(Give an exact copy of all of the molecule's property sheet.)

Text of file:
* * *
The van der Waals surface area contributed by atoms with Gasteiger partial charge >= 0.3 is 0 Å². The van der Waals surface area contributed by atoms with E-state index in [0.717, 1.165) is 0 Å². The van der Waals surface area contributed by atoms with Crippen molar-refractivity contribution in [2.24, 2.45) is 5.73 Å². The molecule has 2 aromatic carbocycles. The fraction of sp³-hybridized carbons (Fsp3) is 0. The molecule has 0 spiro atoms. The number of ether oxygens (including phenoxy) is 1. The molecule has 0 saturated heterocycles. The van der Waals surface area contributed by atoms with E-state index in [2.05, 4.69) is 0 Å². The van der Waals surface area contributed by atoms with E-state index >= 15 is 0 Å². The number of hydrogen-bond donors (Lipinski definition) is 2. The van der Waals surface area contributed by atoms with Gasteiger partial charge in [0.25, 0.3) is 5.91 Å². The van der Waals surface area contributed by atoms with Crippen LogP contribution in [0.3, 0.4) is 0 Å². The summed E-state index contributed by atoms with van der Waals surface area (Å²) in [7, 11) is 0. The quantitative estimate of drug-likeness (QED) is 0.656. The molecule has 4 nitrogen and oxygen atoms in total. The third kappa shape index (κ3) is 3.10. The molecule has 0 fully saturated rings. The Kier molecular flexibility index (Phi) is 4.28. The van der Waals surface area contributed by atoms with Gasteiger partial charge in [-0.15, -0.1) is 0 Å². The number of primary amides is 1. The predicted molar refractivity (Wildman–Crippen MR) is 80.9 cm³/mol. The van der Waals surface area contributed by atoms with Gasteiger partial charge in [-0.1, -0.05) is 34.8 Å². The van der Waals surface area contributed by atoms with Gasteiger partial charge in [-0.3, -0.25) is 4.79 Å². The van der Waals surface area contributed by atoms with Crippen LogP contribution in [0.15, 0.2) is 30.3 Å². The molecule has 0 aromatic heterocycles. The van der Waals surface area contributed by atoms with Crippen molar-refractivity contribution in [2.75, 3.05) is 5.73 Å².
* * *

The van der Waals surface area contributed by atoms with Gasteiger partial charge >= 0.3 is 0 Å². The van der Waals surface area contributed by atoms with E-state index in [0.717, 1.165) is 0 Å². The van der Waals surface area contributed by atoms with Crippen molar-refractivity contribution in [2.24, 2.45) is 5.73 Å². The molecule has 2 aromatic carbocycles. The fraction of sp³-hybridized carbons (Fsp3) is 0. The molecule has 0 spiro atoms. The number of ether oxygens (including phenoxy) is 1. The molecule has 0 saturated heterocycles. The van der Waals surface area contributed by atoms with E-state index in [2.05, 4.69) is 0 Å². The van der Waals surface area contributed by atoms with E-state index >= 15 is 0 Å². The number of hydrogen-bond donors (Lipinski definition) is 2. The van der Waals surface area contributed by atoms with Gasteiger partial charge in [0.25, 0.3) is 5.91 Å². The van der Waals surface area contributed by atoms with Crippen LogP contribution in [0.3, 0.4) is 0 Å². The summed E-state index contributed by atoms with van der Waals surface area (Å²) in [7, 11) is 0. The quantitative estimate of drug-likeness (QED) is 0.656. The molecule has 4 nitrogen and oxygen atoms in total. The third kappa shape index (κ3) is 3.10. The molecule has 0 fully saturated rings. The Kier molecular flexibility index (Phi) is 4.28. The van der Waals surface area contributed by atoms with Gasteiger partial charge in [-0.15, -0.1) is 0 Å². The number of primary amides is 1. The predicted molar refractivity (Wildman–Crippen MR) is 80.9 cm³/mol. The van der Waals surface area contributed by atoms with Gasteiger partial charge in [-0.1, -0.05) is 34.8 Å². The van der Waals surface area contributed by atoms with Gasteiger partial charge in [-0.3, -0.25) is 4.79 Å². The van der Waals surface area contributed by atoms with Crippen LogP contribution in [0.15, 0.2) is 30.3 Å². The molecule has 0 aromatic heterocycles. The van der Waals surface area contributed by atoms with Crippen molar-refractivity contribution in [2.75, 3.05) is 5.73 Å².